Advantages of Computerised Accounts

  • Standardised format
  • Quick to enter data
  • Manual calculations eliminated
  • Reports produced from system

Disadvantages of Computerised Accounts

  • Less accessible for non-financial people
  • Training required
  • Untrained users may make mistakes which are difficult and costly to resolve
  • Poorly set up systems may make audit more difficult
  • Cheap or inappropriate packages may not incorporate sufficient controls

There are many software packages on the market at present, some very expensive (e.g. Sun Accounts, Pegasus) and some very affordable (e.g. QuickBooks, Sage, Mind Your Own Business, Microsoft Money).  

Some software has integrated payroll.  

Before deciding on whether or not to computerise the accounts, you will need to satisfy yourself on the following questions:

Is there really a need to computerise?

Is there the level of expertise and knowledge to operate a computerised accounting system not only now, but also in the future?

Is the hardware compatible?

Can the system be set up internally or does the business need to buy in the expertise to do this?

Can the business afford it?

The process of computerising accounting records has several stages:

  • Assessing the needs of the business
  • Preparing a specification
  • Choosing a package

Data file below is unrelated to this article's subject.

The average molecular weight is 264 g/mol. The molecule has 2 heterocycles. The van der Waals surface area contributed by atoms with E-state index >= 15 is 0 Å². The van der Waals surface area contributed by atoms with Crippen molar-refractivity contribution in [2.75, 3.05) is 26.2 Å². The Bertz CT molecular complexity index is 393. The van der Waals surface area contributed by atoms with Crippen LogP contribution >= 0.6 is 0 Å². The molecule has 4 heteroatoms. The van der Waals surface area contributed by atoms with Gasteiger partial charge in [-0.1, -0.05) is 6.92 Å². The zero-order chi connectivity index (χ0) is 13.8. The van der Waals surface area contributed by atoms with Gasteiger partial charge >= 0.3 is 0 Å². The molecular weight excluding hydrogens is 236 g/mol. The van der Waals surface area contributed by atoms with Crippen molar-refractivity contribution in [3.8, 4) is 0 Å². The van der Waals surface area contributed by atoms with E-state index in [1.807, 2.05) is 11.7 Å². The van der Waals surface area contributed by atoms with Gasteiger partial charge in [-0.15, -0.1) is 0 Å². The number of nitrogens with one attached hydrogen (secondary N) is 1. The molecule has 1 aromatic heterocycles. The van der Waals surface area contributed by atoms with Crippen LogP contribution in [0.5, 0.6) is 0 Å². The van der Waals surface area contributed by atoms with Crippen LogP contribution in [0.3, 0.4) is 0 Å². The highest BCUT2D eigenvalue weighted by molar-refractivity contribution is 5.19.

• Implementation plan
  • Testing
  • Parallel running
  • System operational

Needs Assessment

Listed below are some sample questions you should consider:

  • How many transactions do you need to process in a month – e.g. number of purchase invoices, number of receipts and payments?
  • Do you need to use the accounts system to provide invoices to clients?
  • Do you sell any goods or services on credit?
  • Do you only supply after cash received?
  • How many different activities or areas of work do you have?
  • How many different sources of income do you have?
  • How many different expenditure categories do you have?
  • How many regular suppliers do you have?
  • How is the business likely to expand in the future?
  • How many staff do you have and how do you prepare the payroll?
  • What sort of reports do you want and how often?
  • Do you need different reports for different people?


Having looked at the above, a specification of what you want from the system can be written.  It may not be possible to get everything needed from one package and you may have to compromise in some areas.  However it is still better to start from what you want.  Each package can then be measured against the specification.

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